Going into this film, I know one thing and one thing only. Dennis Quaid was in this film. Now, I’ve always found that Dennis Quaid is a gruff and unconvincing so therefore, I wasn’t expecting anything fancy nor complicated beyond killing a couple of hours before my next screening, “Paranormal Activity.” So, imagine my surprise when I’m actually finding this tale about outer space sci-fi, claustrophobic lockers, wet, dark and slimy corridors, and alien/monster mix-up thrown in was pretty good. I had a great time even if the film is cock-full of stereotypes and tends to bore when it came to explaining.
According to the film, “Pandorum” is a sort of space madness, the psychological disorder one tends to suffer when spending some time in the vacuum away from the familiar home of our blue planet. This film sets in the future where Earth has finally runs out a vacant lot to support her ever growing inhabitants. The technology advancement, however, allows the human to locate another planet with the same attribute as Earth. A voyage was then planned, Elysium, a spacecraft that holds Engineers, Scientists, Farmers, and others were sent to inhabit the planet. Elysium was operated by several crew on rotation every two years while everyone else was sent to an extended hyper-sleep. Corporal Bower was a member of the fifth crew scheduled to wake on the eighth year of journey by the fourth crew. However, Bower found he woke up alone, in Elysium that has apparently been deserted. Where’s everybody? What had happened? And the suspense was built from there.
Despite it flaws, and sure “Pandorum” has flaws especially toward the end, the film is quite entertaining. The cuts between two events that happened in the film were often swiftly made, and the film was more an action slash thriller film than a psychological and horror film it promises from its title. The film was littered with stereotypes, loud sound effects, and characters you’d expect in any action video games taking place in an abandoned spacecraft. I was kinda annoyed with it at first, but as the film progresses, and as my mind told me that it won’t expect a good thing, I was able to kick back, relax and enjoy the rest of the film which turn out not as bad as I had thought.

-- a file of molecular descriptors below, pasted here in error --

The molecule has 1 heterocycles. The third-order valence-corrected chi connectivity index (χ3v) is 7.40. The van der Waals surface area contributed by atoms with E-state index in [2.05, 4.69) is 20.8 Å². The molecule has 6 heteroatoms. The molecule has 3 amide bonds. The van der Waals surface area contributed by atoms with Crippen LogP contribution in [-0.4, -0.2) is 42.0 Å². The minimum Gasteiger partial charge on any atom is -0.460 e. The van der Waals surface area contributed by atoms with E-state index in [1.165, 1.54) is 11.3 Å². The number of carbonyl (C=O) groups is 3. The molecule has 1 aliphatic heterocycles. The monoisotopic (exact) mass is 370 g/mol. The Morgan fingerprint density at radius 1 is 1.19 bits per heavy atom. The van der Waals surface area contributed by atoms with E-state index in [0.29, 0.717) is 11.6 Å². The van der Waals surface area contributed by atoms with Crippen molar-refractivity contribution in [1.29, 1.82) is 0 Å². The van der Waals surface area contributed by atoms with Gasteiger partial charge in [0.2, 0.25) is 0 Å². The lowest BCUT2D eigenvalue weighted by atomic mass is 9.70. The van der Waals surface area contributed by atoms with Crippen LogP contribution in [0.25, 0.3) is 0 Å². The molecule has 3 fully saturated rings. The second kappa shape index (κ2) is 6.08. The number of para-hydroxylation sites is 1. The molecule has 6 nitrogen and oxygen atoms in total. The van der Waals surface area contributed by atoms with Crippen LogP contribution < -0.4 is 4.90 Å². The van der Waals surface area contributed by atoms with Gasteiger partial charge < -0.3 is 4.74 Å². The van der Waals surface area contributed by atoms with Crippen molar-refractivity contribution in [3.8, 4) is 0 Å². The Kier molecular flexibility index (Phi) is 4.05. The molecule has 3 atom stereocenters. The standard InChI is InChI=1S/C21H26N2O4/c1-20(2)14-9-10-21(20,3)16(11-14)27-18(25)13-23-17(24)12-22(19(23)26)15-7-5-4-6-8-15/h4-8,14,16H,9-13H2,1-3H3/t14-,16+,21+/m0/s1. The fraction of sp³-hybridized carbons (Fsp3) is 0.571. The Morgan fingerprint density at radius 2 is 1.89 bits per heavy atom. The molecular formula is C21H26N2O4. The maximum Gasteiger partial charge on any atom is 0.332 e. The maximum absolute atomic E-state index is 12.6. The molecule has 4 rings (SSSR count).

Ben Foster as Corporal Bower is a menace. I mean, he’s always been a menace that initially, it was rather difficult for me to accept his role as a protagonist. However, he did his role really well that I found he is likeable before long and Dennis Quaid is always a Dennis Quaid and I still think that he is unconvincing. The rest of the casts, as I’ve said earlier, is stereotypes. There’s a busty woman with accented English, wearing a tight pants slashed in sexy places that begging for a comparison with Milla Jovovich’s role in Resident Evil. I mean, for me, it was impossible to *not* comparing between the two. Then, there’s a non-English speaking warrior-types who had his spotlight for a duel. And of course, a good for nothing bastard who we would want to see dead, so bad. All of these casts are well executed, but of course, as they were stereotypes, nothing could be drawn further from them.
My rating: ** / **** Drawing ideas from Resident Evil, Alien, Predator, Doomsday, and many others, this film works if you haven’t tired with the idea of some entities chase humans in a cramped dark corridors, tried to surprise you with a ‘boo’ on every dark conner and whenever the camera closes-up the character. Clearly, it offers nothing entirely new to the genre.